Forty Fort United Methodist Church provides free holiday meals to anyone in need

FORTY FORT — In keeping with the spirit of the season, members of The United Methodist Church, 26 Yeager Ave., took time out from their vacation so community members could enjoy a home-cooked Thanksgiving dinner.

Pastor Richard Bradshaw is no stranger to donating, having spent 21 years at the Ronald McDonald House before coming to Forte Fort about 16 months ago. And although his tenure has only just begun, he and his parish are working to make a difference.

“So today we wanted to reach out to the community at a really difficult time,” he said. “This year, it’s hard for people to put food on the table. So our church got together and decided we wanted to do something special.”

That something special, Bradshaw explained, involved cooking turkey, stuffing, potatoes, cranberry sauce and “a million pies” that were distributed absolutely free to anyone in need. “To just give them a leg up, just to bless them and show them some love at this time of year when so many people are out of work,” Bradshaw said.

Bradshaw also noted that many of the people who come may not even need food. They were just looking for a handshake, “Happy Thanksgiving” and lots of hugs.

“It was beautiful,” he said.

And with an army of philanthropists in the basement making the food, delivery drivers including several Vietnam-era veterans, and a steady stream of kids delivering food from the basement to the cars waiting in the parking lot, it was truly a team effort for the greater good.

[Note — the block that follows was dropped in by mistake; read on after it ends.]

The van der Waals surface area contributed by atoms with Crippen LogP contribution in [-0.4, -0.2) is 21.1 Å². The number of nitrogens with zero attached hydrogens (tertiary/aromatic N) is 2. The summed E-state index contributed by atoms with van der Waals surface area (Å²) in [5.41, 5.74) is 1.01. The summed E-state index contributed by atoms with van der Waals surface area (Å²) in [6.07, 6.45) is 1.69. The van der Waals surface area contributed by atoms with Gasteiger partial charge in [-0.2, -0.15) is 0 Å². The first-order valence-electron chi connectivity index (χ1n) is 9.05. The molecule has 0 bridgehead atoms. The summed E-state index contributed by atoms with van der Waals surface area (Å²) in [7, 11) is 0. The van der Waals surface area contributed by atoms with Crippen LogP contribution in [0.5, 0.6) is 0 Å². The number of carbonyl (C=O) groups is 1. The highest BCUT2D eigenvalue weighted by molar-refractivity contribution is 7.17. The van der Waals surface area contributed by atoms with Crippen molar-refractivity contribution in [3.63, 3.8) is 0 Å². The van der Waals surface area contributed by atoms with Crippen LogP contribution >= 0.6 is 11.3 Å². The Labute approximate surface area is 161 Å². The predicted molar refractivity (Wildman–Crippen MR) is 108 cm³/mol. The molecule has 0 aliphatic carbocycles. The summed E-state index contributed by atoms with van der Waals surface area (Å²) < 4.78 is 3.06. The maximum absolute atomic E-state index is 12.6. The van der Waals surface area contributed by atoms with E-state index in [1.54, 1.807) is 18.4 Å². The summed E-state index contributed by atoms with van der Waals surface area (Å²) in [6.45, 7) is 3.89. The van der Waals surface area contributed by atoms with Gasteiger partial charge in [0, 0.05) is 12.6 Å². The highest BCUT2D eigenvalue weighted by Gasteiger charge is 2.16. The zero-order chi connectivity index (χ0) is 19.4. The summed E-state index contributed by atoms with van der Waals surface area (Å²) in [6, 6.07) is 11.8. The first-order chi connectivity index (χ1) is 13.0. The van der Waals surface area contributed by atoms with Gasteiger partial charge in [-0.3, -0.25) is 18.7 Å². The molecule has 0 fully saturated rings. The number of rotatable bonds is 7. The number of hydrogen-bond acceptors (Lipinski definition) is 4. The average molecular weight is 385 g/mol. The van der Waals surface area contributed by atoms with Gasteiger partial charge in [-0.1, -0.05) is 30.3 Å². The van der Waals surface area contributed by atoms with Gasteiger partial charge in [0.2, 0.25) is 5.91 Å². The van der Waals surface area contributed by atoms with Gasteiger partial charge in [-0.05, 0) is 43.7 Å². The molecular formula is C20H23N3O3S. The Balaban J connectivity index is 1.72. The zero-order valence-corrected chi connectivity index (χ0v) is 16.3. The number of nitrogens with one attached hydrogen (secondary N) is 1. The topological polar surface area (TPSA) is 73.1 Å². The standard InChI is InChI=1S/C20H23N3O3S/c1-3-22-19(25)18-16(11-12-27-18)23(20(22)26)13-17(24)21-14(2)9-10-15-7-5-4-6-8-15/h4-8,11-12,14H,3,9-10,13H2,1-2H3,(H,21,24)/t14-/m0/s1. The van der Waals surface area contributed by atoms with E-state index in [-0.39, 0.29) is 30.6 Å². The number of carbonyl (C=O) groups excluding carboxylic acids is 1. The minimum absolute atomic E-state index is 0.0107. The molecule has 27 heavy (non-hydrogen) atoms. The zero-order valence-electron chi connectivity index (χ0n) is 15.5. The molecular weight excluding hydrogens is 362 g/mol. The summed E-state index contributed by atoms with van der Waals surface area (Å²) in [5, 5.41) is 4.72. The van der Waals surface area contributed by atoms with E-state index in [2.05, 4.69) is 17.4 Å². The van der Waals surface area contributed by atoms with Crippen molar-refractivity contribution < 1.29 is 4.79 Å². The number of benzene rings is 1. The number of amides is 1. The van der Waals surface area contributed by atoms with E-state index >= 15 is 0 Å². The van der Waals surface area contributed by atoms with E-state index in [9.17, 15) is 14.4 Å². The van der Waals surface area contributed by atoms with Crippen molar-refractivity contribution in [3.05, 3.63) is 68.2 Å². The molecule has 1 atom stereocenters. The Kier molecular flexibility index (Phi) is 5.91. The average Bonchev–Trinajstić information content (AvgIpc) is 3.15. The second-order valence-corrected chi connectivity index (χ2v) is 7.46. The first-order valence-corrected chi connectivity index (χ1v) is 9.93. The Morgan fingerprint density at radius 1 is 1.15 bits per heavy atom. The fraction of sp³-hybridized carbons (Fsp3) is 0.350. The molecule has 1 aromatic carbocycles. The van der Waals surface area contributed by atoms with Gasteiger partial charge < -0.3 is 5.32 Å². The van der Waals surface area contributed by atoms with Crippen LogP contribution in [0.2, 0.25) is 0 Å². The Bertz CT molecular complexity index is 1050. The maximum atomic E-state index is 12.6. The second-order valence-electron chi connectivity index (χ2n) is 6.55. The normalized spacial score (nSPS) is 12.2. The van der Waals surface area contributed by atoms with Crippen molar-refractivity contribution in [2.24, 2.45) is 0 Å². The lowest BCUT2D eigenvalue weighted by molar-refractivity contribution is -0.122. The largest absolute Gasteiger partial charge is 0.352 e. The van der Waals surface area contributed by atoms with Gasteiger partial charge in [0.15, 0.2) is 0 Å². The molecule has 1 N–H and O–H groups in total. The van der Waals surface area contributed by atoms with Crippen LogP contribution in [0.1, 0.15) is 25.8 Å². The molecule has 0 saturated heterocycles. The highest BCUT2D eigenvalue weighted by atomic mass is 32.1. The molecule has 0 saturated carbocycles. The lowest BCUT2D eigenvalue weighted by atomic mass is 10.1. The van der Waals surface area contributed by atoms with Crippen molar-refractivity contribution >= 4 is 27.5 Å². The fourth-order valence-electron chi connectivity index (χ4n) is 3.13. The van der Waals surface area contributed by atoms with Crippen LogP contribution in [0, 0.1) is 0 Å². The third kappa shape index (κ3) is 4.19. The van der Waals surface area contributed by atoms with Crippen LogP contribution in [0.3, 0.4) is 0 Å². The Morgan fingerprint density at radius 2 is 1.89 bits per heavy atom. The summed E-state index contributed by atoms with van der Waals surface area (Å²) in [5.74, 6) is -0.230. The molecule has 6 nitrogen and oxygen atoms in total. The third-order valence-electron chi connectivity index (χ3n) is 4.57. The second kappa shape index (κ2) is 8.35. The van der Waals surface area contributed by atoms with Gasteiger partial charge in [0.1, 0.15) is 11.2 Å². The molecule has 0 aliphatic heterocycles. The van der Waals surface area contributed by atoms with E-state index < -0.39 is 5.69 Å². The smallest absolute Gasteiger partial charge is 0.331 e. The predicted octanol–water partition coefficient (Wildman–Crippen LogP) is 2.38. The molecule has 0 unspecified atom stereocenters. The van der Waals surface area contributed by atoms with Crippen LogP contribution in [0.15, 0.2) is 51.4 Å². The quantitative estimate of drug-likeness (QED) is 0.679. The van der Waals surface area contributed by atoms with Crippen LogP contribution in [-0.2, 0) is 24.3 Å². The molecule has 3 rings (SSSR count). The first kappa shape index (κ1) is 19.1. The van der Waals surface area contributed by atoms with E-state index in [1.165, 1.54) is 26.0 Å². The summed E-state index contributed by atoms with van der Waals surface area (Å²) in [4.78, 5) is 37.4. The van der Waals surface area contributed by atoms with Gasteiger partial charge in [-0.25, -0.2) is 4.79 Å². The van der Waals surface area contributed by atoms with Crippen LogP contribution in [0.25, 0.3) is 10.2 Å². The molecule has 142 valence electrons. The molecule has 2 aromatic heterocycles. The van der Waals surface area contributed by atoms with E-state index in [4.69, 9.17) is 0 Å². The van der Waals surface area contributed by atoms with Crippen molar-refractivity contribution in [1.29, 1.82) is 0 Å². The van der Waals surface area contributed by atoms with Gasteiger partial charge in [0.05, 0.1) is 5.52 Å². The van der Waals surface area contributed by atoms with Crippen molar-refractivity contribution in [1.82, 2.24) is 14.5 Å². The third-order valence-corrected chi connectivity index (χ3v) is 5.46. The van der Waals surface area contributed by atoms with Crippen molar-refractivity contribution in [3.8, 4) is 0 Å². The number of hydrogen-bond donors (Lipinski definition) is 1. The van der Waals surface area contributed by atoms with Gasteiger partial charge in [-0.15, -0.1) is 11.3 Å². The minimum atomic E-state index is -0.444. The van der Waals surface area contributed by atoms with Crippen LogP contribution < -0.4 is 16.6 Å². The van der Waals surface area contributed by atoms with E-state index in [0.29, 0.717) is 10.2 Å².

And not a single soul takes credit for itself, instead preferring to thank everyone around.

Pastor Bradshaw thanked the children for their hard work, the veterans and everyone else who was there, including Marbeth Rudolph, who he claimed was the mastermind behind the whole thing.

Rudolph paid for it though, saying: “We’ve had a lot of help and we’re pretty well organised. People want to help out on Thanksgiving, that’s for sure. We are just grateful.”

In addition to the food, Corky Krupp also donated knitted scarves and hats, as well as other items made by herself and several others.

Bradshaw noted that about 450 lunches were available, all fully paid for. And while this is the first year for United Methodist, it’s safe to assume there will be more events to bring together and give back to the community.

“We are grateful to be able to serve and have been blessed so much. Why not be able to reach out to those who are going through hard times? We are grateful to our community for the opportunity to do this. It’s not possible without a community coming together and seeing a need and reaching out to it,” Bradshaw said.

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